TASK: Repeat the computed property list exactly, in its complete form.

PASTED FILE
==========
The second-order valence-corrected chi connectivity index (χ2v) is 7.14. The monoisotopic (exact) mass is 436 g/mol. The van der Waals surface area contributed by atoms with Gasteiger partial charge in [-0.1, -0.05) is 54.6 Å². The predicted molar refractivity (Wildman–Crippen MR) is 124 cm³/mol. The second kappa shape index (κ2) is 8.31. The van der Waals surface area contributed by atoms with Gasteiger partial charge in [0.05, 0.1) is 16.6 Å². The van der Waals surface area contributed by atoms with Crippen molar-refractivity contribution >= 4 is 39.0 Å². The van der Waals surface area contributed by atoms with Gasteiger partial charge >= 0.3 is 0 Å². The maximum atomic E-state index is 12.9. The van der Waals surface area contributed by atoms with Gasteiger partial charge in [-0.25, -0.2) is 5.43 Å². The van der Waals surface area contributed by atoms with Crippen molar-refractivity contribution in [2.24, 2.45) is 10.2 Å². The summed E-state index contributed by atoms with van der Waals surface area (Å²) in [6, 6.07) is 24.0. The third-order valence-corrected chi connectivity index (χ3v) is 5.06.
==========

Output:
The second-order valence-corrected chi connectivity index (χ2v) is 7.14. The monoisotopic (exact) mass is 436 g/mol. The van der Waals surface area contributed by atoms with Gasteiger partial charge in [-0.1, -0.05) is 54.6 Å². The predicted molar refractivity (Wildman–Crippen MR) is 124 cm³/mol. The second kappa shape index (κ2) is 8.31. The van der Waals surface area contributed by atoms with Gasteiger partial charge in [0.05, 0.1) is 16.6 Å². The van der Waals surface area contributed by atoms with Crippen molar-refractivity contribution >= 4 is 39.0 Å². The van der Waals surface area contributed by atoms with Gasteiger partial charge >= 0.3 is 0 Å². The maximum atomic E-state index is 12.9. The van der Waals surface area contributed by atoms with Gasteiger partial charge in [-0.25, -0.2) is 5.43 Å². The van der Waals surface area contributed by atoms with Crippen molar-refractivity contribution in [2.24, 2.45) is 10.2 Å². The summed E-state index contributed by atoms with van der Waals surface area (Å²) in [6, 6.07) is 24.0. The third-order valence-corrected chi connectivity index (χ3v) is 5.06.